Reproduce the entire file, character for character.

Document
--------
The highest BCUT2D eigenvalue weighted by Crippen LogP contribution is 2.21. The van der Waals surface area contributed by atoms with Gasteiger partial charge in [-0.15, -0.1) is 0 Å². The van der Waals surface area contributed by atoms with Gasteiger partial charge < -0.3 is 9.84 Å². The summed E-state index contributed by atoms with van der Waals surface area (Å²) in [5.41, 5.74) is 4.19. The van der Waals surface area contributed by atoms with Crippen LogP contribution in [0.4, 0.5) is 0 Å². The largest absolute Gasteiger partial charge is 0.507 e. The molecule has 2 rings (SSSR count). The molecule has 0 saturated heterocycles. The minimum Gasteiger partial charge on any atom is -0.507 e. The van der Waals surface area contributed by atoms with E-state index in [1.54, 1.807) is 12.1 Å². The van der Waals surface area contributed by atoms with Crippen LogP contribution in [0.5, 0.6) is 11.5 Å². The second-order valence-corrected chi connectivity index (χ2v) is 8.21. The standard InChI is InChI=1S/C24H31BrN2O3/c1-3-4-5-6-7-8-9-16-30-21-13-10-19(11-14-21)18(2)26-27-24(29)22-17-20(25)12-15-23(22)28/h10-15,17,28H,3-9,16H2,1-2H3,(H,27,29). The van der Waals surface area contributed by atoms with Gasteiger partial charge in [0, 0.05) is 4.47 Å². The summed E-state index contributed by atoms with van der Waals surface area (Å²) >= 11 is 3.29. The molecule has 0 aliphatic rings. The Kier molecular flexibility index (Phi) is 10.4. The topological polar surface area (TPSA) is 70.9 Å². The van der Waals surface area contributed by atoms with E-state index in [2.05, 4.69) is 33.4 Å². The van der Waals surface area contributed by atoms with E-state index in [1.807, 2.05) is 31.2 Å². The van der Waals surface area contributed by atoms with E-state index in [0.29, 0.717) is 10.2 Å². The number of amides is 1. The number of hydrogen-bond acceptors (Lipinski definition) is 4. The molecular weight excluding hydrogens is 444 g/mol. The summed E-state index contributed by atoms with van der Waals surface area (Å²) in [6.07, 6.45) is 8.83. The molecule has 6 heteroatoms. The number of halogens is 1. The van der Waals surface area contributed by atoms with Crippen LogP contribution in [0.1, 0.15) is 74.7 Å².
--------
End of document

The highest BCUT2D eigenvalue weighted by Crippen LogP contribution is 2.21. The van der Waals surface area contributed by atoms with Gasteiger partial charge in [-0.15, -0.1) is 0 Å². The van der Waals surface area contributed by atoms with Gasteiger partial charge < -0.3 is 9.84 Å². The summed E-state index contributed by atoms with van der Waals surface area (Å²) in [5.41, 5.74) is 4.19. The van der Waals surface area contributed by atoms with Crippen LogP contribution in [0.4, 0.5) is 0 Å². The largest absolute Gasteiger partial charge is 0.507 e. The molecule has 2 rings (SSSR count). The molecule has 0 saturated heterocycles. The minimum Gasteiger partial charge on any atom is -0.507 e. The van der Waals surface area contributed by atoms with E-state index in [1.54, 1.807) is 12.1 Å². The van der Waals surface area contributed by atoms with Crippen LogP contribution in [0.5, 0.6) is 11.5 Å². The second-order valence-corrected chi connectivity index (χ2v) is 8.21. The standard InChI is InChI=1S/C24H31BrN2O3/c1-3-4-5-6-7-8-9-16-30-21-13-10-19(11-14-21)18(2)26-27-24(29)22-17-20(25)12-15-23(22)28/h10-15,17,28H,3-9,16H2,1-2H3,(H,27,29). The van der Waals surface area contributed by atoms with Gasteiger partial charge in [0, 0.05) is 4.47 Å². The summed E-state index contributed by atoms with van der Waals surface area (Å²) >= 11 is 3.29. The molecule has 0 aliphatic rings. The Kier molecular flexibility index (Phi) is 10.4. The topological polar surface area (TPSA) is 70.9 Å². The van der Waals surface area contributed by atoms with E-state index in [2.05, 4.69) is 33.4 Å². The van der Waals surface area contributed by atoms with E-state index in [1.807, 2.05) is 31.2 Å². The van der Waals surface area contributed by atoms with E-state index in [0.29, 0.717) is 10.2 Å². The number of amides is 1. The number of hydrogen-bond acceptors (Lipinski definition) is 4. The molecular weight excluding hydrogens is 444 g/mol. The summed E-state index contributed by atoms with van der Waals surface area (Å²) in [6.07, 6.45) is 8.83. The molecule has 6 heteroatoms. The number of halogens is 1. The van der Waals surface area contributed by atoms with Crippen LogP contribution in [0.1, 0.15) is 74.7 Å².